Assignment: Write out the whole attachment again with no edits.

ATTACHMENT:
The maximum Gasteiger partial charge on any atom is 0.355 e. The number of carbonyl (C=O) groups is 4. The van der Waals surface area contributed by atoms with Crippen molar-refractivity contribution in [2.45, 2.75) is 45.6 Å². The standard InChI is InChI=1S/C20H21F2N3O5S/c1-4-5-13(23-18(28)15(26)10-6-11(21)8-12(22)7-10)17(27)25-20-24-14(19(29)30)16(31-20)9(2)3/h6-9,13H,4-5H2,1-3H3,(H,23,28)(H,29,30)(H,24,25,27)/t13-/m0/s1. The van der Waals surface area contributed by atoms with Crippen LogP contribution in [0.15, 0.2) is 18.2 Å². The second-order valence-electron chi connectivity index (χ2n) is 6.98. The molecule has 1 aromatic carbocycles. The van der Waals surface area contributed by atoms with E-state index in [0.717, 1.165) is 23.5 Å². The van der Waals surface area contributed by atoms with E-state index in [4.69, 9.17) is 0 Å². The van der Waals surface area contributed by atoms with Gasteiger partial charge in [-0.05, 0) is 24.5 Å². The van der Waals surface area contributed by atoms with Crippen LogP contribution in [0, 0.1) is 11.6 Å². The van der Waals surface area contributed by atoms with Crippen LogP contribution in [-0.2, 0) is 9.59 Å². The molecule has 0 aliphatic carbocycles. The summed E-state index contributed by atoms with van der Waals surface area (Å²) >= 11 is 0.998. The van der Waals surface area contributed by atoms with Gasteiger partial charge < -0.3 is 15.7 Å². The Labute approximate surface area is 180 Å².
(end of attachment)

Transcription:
The maximum Gasteiger partial charge on any atom is 0.355 e. The number of carbonyl (C=O) groups is 4. The van der Waals surface area contributed by atoms with Crippen molar-refractivity contribution in [2.45, 2.75) is 45.6 Å². The standard InChI is InChI=1S/C20H21F2N3O5S/c1-4-5-13(23-18(28)15(26)10-6-11(21)8-12(22)7-10)17(27)25-20-24-14(19(29)30)16(31-20)9(2)3/h6-9,13H,4-5H2,1-3H3,(H,23,28)(H,29,30)(H,24,25,27)/t13-/m0/s1. The van der Waals surface area contributed by atoms with Crippen LogP contribution in [0.15, 0.2) is 18.2 Å². The second-order valence-electron chi connectivity index (χ2n) is 6.98. The molecule has 1 aromatic carbocycles. The van der Waals surface area contributed by atoms with E-state index in [0.717, 1.165) is 23.5 Å². The van der Waals surface area contributed by atoms with E-state index in [4.69, 9.17) is 0 Å². The van der Waals surface area contributed by atoms with Gasteiger partial charge in [-0.05, 0) is 24.5 Å². The van der Waals surface area contributed by atoms with Crippen LogP contribution in [0, 0.1) is 11.6 Å². The van der Waals surface area contributed by atoms with Crippen LogP contribution in [-0.2, 0) is 9.59 Å². The molecule has 0 aliphatic carbocycles. The summed E-state index contributed by atoms with van der Waals surface area (Å²) >= 11 is 0.998. The van der Waals surface area contributed by atoms with Gasteiger partial charge < -0.3 is 15.7 Å². The Labute approximate surface area is 180 Å².